My recipe includes only three ingredients: kumquats, sugar and lemon juice. I’ve made several other kumquat marmalade recipes which include additional ingredients — onions, jalapenos — but like my simple, pure recipe.
To make my recipe, you need to remove the seeds and pulp/pith. I discovered a very simple “trick” to doing this process. I cut the kumquat in half, lengthwise (similar to slicing an apple). Then I used a small melon baller to remove the pith and seeds. This kitchen gadget has a sharp edge. It allows you to rotate and scoop out each kumquat half. It was quick and easy to remove the pitch and seeds. Yeah!. Some recipes instruct you to place the seeds in a small cheesecloth bag which is cooked with the marmalade to add pectin. I skipped this step; my marmalade was quite thick without the added pectin.
The next step in making marmalade is to cut all the halves into thin slivers. Add the slivers to sugar and water; let them set an hour.
The final step is to cook the kumquats in the sugar syrup to make the marmalade. Add the kumquat/sugar syrup to a medium-sized sauce pan and gently boil until the syrup thickens, about half an hour. During this step, it is best not to stir the syrup. I used a candy thermometer to gauge the temperature of the syrup. It should be about 220 degrees F. Remove from the heat and pour into an 8-ounce (1/2 pint) sterile jar. Add a sterile seal and ring. Store in refrigerator. While you can sterilize the marmalade in a canner (boil 10 minutes), I wouldn’t do this step for just one jar.
If you don’t have a thermometer, the syrup should be thick enough to made a line when a wood spoon is stirred through the syrup.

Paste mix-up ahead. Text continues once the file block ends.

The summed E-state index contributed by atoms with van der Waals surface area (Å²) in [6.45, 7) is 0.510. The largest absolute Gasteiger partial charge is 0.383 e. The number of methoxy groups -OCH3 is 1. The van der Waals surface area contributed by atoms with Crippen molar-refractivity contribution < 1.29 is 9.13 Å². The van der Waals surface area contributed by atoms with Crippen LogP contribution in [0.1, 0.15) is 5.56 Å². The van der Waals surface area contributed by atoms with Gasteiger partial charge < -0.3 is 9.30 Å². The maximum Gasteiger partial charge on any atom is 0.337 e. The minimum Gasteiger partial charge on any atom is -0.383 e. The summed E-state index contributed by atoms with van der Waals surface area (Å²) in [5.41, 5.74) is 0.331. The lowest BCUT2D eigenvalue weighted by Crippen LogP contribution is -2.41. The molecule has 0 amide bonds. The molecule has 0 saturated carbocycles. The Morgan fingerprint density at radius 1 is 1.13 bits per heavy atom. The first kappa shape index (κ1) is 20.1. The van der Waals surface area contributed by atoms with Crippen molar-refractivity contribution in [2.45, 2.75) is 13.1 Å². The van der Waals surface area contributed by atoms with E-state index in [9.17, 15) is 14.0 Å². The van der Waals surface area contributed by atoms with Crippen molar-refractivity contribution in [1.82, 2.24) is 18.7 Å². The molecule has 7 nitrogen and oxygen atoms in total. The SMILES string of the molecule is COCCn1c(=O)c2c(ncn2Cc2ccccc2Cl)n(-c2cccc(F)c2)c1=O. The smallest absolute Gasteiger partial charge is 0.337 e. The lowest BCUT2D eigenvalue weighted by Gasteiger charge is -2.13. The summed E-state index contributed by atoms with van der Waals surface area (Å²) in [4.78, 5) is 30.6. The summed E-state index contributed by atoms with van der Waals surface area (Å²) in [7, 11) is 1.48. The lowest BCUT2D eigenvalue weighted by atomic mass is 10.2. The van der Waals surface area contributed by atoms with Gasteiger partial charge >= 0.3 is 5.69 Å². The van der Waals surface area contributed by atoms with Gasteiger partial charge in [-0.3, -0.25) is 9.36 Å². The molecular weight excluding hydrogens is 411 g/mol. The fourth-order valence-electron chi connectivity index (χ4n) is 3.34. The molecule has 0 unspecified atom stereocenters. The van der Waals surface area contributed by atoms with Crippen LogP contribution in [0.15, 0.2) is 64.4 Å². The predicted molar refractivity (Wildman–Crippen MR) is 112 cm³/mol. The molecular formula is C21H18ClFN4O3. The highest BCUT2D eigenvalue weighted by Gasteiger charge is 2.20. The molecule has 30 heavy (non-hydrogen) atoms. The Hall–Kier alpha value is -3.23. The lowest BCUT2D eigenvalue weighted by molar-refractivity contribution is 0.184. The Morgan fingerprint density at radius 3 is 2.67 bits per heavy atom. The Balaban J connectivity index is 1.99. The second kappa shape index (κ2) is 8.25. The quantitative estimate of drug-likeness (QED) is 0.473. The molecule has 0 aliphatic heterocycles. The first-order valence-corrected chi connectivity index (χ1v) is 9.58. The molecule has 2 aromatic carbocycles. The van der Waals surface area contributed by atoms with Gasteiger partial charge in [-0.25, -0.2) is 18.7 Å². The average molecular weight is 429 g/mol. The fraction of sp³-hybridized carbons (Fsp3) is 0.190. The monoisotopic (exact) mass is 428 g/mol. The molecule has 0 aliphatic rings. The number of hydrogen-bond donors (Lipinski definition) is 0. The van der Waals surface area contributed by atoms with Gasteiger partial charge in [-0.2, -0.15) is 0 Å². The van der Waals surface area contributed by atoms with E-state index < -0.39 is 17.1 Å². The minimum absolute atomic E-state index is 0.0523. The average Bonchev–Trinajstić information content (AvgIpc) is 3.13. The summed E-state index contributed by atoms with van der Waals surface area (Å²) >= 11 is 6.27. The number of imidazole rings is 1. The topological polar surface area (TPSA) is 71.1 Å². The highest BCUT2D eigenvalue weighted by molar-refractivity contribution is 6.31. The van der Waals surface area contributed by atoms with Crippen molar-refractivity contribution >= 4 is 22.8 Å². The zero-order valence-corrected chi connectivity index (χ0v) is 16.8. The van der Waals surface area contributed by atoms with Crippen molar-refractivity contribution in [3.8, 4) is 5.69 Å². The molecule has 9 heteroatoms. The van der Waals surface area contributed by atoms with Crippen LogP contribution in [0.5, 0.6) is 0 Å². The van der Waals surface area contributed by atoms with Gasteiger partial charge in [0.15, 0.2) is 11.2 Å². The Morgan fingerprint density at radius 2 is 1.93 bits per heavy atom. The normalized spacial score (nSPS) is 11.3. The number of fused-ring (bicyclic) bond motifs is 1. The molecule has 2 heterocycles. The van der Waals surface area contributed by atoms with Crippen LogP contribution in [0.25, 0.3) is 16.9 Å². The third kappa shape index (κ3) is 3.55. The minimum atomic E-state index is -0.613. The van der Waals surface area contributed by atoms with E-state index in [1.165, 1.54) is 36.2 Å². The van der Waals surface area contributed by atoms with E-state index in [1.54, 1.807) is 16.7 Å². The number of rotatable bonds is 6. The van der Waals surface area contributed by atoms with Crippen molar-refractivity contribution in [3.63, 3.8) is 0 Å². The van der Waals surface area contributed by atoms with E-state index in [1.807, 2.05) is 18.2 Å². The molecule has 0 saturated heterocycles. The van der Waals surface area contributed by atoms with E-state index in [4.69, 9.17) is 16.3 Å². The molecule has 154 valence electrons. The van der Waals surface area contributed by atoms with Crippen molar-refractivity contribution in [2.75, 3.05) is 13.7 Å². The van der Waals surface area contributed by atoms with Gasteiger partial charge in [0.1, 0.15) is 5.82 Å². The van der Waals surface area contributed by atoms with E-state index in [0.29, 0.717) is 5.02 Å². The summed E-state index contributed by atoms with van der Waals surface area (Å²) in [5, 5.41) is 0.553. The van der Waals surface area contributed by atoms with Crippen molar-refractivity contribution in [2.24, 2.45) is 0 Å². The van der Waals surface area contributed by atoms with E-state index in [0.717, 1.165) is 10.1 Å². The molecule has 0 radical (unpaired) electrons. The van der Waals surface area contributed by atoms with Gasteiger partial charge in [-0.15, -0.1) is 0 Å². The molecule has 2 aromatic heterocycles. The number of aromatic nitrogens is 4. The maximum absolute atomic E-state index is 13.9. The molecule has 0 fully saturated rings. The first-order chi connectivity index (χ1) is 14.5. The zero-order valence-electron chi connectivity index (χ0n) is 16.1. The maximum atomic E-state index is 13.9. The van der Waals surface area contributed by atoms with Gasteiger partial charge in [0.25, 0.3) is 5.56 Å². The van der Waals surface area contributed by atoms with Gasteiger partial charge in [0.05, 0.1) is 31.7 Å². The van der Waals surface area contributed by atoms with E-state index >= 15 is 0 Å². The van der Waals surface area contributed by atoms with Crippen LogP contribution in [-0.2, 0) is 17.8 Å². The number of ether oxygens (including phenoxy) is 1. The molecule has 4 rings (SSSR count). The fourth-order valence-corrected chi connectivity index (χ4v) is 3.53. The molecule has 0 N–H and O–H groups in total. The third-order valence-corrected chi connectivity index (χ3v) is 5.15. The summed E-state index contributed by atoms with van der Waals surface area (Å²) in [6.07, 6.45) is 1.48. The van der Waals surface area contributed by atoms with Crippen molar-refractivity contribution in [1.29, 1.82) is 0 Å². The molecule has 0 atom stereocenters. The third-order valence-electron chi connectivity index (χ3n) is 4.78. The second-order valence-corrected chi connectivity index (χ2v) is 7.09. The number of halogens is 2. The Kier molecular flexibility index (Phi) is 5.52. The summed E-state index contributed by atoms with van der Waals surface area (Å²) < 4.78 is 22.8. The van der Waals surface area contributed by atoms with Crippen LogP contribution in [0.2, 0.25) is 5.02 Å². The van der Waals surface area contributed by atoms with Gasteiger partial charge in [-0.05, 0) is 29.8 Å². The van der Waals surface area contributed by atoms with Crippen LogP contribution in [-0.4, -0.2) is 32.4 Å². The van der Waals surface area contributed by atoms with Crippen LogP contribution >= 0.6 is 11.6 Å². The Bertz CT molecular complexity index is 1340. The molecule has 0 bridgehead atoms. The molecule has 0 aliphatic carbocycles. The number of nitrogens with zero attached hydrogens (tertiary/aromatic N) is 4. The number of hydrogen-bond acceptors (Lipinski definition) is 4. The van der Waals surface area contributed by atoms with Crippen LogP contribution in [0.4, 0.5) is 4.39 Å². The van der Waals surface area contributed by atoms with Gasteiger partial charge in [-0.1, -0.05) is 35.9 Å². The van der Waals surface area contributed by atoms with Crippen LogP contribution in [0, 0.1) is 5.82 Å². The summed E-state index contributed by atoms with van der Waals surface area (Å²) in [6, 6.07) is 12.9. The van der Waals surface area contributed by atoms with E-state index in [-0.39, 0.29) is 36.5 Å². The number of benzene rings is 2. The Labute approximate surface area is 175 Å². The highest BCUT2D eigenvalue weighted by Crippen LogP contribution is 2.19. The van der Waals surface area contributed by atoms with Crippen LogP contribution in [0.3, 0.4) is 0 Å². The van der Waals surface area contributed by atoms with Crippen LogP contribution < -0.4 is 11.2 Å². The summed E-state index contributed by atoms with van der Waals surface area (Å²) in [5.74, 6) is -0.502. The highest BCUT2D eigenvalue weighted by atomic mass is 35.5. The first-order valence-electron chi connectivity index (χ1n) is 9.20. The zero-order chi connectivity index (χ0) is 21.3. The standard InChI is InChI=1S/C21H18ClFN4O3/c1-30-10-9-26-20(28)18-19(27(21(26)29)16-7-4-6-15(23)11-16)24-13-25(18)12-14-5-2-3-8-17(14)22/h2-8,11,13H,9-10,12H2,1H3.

Here’s the marmalade which has a sweet, tangy orange flavor. It is delicious. According to my taste-tester husband, this is as good as any orange marmalade. If you’ve never made marmalade; this might be a good recipe to try. One jar is manageable. It is rewarding to be a home cook with the current “farm to table” popularity. Enjoy.
A Very Small Batch of Kumquat Marmalade
- 2 cups kumquats (about 20 kumquats) to yield 1 cup slivered kumquats
- 1 cup sugar
- 1 cup water
- 1 Tbsp lemon juice
Instructions and Steps:
- Wash the kumquats. Slice each kumquat in half lengthwise.
- Use a small melon baller to scoop out the pith and seeds of each half, discarding the pith and seeds. Cut each kumquat half into thin slivers.
- Place the kumquat slivers into a glass bowl (or other non-metallic bowl). Stir in sugar, water and lemon juice. Let set one hour, stirring occasionally.
- Transfer to medium-sized saucepan. Bring to boil, stirring occasionally. Then lower heat to simmer for 30 minutes. Do not stir.
- When mixture thickens and kitchen thermometer reaches 220 degrees F, remove from heat. (if you do not have a kitchen thermometer, stir the kumquat syrup with a wooden spoon. If the syrup makes a line so you can see the bottom of the saucepan, the syrup is thick enough.).
- Pour into a sterilized 8-oz (1/2 pint) jar. Add sterile seal and ring.
- Store in refrigerator. If desired, process in water bath of canner, boiling 10 minutes.
Here is my mother-in-law’s kumquat “bush.” It was planted just a few years ago. Over time, it will grow to be a small tree.